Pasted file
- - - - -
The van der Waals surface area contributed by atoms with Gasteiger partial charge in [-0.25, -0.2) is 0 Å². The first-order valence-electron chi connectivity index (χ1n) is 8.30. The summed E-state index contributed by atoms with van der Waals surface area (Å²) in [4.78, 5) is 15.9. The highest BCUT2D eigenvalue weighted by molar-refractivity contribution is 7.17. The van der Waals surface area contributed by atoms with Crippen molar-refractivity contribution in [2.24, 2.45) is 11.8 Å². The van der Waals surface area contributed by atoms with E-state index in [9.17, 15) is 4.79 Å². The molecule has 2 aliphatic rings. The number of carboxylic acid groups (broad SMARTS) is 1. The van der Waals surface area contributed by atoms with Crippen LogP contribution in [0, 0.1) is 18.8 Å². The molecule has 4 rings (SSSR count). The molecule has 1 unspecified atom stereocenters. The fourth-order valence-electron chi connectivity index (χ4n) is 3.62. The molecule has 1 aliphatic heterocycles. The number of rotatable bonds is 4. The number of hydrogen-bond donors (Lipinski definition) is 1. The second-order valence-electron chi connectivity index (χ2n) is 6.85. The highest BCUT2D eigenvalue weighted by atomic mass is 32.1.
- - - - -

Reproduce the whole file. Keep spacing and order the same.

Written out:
The van der Waals surface area contributed by atoms with Gasteiger partial charge in [-0.25, -0.2) is 0 Å². The first-order valence-electron chi connectivity index (χ1n) is 8.30. The summed E-state index contributed by atoms with van der Waals surface area (Å²) in [4.78, 5) is 15.9. The highest BCUT2D eigenvalue weighted by molar-refractivity contribution is 7.17. The van der Waals surface area contributed by atoms with Crippen molar-refractivity contribution in [2.24, 2.45) is 11.8 Å². The van der Waals surface area contributed by atoms with E-state index in [9.17, 15) is 4.79 Å². The molecule has 2 aliphatic rings. The number of carboxylic acid groups (broad SMARTS) is 1. The van der Waals surface area contributed by atoms with Crippen LogP contribution in [0, 0.1) is 18.8 Å². The molecule has 4 rings (SSSR count). The molecule has 1 unspecified atom stereocenters. The fourth-order valence-electron chi connectivity index (χ4n) is 3.62. The molecule has 1 aliphatic heterocycles. The number of rotatable bonds is 4. The number of hydrogen-bond donors (Lipinski definition) is 1. The second-order valence-electron chi connectivity index (χ2n) is 6.85. The highest BCUT2D eigenvalue weighted by atomic mass is 32.1.